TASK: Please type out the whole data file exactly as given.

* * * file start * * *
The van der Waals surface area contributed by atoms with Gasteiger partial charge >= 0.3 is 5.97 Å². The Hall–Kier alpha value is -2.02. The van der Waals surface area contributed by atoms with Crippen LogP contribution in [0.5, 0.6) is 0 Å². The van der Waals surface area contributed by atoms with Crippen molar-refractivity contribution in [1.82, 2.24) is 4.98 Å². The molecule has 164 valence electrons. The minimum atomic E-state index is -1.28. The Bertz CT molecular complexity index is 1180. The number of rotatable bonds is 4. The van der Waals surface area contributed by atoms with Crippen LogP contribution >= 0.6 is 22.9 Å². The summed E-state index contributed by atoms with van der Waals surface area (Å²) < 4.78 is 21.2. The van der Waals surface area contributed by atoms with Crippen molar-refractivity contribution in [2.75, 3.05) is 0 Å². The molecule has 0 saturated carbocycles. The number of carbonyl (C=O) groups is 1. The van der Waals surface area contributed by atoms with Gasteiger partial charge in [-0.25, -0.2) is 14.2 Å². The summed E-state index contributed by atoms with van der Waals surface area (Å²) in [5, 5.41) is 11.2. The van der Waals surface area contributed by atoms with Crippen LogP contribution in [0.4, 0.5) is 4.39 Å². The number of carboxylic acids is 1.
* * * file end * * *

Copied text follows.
The van der Waals surface area contributed by atoms with Gasteiger partial charge >= 0.3 is 5.97 Å². The Hall–Kier alpha value is -2.02. The van der Waals surface area contributed by atoms with Crippen LogP contribution in [0.5, 0.6) is 0 Å². The van der Waals surface area contributed by atoms with Crippen molar-refractivity contribution in [1.82, 2.24) is 4.98 Å². The molecule has 164 valence electrons. The minimum atomic E-state index is -1.28. The Bertz CT molecular complexity index is 1180. The number of rotatable bonds is 4. The van der Waals surface area contributed by atoms with Crippen LogP contribution >= 0.6 is 22.9 Å². The summed E-state index contributed by atoms with van der Waals surface area (Å²) < 4.78 is 21.2. The van der Waals surface area contributed by atoms with Crippen molar-refractivity contribution in [2.75, 3.05) is 0 Å². The molecule has 0 saturated carbocycles. The number of carbonyl (C=O) groups is 1. The van der Waals surface area contributed by atoms with Gasteiger partial charge in [-0.25, -0.2) is 14.2 Å². The summed E-state index contributed by atoms with van der Waals surface area (Å²) in [5, 5.41) is 11.2. The van der Waals surface area contributed by atoms with Crippen LogP contribution in [0.4, 0.5) is 4.39 Å². The number of carboxylic acids is 1.